Issue Details: First known date: 2003 2003
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'This paper explores the work of Matilda Evans, a prolific writer of domestic novels, and argues for her books' highly political status as works that were engaged in narrating the "nation" in nineteenth-century South Australia and creating a foundational narrative for the young settler community. The body of literature Evans produced represents a homely, familiar South Australian landscape and its ideal colonists. In these texts, Indigenous peoples are almost totally absent. Within Evans's texts, belonging is evaluated according to the criteria of middle-class domesticity. By these benchmarks, the presence of Idigenous people in South Australia is contested and their rights of belonging are denied. Evans's words, far from being trivial, are seen as performing the ideological work of "Terra Nullius".' (105)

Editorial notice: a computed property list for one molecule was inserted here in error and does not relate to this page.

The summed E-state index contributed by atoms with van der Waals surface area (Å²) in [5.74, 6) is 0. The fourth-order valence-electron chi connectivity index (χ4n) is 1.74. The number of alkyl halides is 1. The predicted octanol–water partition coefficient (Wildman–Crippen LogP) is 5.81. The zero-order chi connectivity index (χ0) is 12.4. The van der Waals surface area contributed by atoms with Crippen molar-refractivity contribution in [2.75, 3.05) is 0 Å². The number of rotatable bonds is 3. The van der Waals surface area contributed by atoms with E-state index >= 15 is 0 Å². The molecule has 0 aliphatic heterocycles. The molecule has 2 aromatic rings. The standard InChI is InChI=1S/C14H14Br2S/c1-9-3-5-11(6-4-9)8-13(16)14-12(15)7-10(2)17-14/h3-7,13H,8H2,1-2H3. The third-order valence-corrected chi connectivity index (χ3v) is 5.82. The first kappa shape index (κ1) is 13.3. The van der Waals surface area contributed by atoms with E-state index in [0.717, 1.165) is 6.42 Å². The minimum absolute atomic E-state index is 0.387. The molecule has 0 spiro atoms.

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Last amended 11 Apr 2007